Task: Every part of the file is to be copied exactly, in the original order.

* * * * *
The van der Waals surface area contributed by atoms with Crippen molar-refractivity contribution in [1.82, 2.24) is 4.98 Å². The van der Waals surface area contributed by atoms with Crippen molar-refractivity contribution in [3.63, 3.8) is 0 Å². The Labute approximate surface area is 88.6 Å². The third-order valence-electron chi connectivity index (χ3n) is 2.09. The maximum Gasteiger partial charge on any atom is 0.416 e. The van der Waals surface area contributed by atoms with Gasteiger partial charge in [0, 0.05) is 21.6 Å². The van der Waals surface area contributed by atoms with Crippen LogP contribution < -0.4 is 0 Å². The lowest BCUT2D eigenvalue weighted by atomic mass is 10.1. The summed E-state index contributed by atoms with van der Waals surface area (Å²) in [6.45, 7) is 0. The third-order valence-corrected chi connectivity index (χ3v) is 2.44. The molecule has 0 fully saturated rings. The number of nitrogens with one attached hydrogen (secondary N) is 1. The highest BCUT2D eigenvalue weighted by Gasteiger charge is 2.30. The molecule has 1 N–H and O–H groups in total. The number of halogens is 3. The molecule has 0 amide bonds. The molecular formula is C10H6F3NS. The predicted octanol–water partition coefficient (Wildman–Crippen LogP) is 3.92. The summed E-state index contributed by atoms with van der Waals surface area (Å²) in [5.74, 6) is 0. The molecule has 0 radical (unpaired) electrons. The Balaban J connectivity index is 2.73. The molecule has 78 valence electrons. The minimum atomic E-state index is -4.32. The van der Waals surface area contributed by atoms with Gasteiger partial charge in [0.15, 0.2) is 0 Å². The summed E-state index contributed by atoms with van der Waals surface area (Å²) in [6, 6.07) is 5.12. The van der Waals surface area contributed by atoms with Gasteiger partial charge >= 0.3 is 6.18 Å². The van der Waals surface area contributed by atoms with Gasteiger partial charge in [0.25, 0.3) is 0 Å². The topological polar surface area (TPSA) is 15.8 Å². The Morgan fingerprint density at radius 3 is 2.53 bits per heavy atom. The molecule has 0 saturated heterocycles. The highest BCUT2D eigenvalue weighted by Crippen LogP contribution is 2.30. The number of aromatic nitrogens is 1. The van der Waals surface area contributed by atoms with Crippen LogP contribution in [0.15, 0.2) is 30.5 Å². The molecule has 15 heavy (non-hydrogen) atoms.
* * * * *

The van der Waals surface area contributed by atoms with Crippen molar-refractivity contribution in [1.82, 2.24) is 4.98 Å². The van der Waals surface area contributed by atoms with Crippen molar-refractivity contribution in [3.63, 3.8) is 0 Å². The Labute approximate surface area is 88.6 Å². The third-order valence-electron chi connectivity index (χ3n) is 2.09. The maximum Gasteiger partial charge on any atom is 0.416 e. The van der Waals surface area contributed by atoms with Gasteiger partial charge in [0, 0.05) is 21.6 Å². The van der Waals surface area contributed by atoms with Crippen LogP contribution < -0.4 is 0 Å². The lowest BCUT2D eigenvalue weighted by atomic mass is 10.1. The summed E-state index contributed by atoms with van der Waals surface area (Å²) in [6.45, 7) is 0. The third-order valence-corrected chi connectivity index (χ3v) is 2.44. The molecule has 0 fully saturated rings. The number of nitrogens with one attached hydrogen (secondary N) is 1. The highest BCUT2D eigenvalue weighted by Gasteiger charge is 2.30. The molecule has 1 N–H and O–H groups in total. The number of halogens is 3. The molecule has 0 amide bonds. The molecular formula is C10H6F3NS. The predicted octanol–water partition coefficient (Wildman–Crippen LogP) is 3.92. The summed E-state index contributed by atoms with van der Waals surface area (Å²) in [5.74, 6) is 0. The molecule has 0 radical (unpaired) electrons. The Balaban J connectivity index is 2.73. The molecule has 78 valence electrons. The minimum atomic E-state index is -4.32. The van der Waals surface area contributed by atoms with Gasteiger partial charge in [0.15, 0.2) is 0 Å². The summed E-state index contributed by atoms with van der Waals surface area (Å²) in [6, 6.07) is 5.12. The van der Waals surface area contributed by atoms with Gasteiger partial charge >= 0.3 is 6.18 Å². The van der Waals surface area contributed by atoms with Gasteiger partial charge in [0.25, 0.3) is 0 Å². The topological polar surface area (TPSA) is 15.8 Å². The Morgan fingerprint density at radius 3 is 2.53 bits per heavy atom. The molecule has 0 saturated heterocycles. The highest BCUT2D eigenvalue weighted by Crippen LogP contribution is 2.30. The number of aromatic nitrogens is 1. The van der Waals surface area contributed by atoms with Crippen LogP contribution in [0.15, 0.2) is 30.5 Å². The molecule has 15 heavy (non-hydrogen) atoms.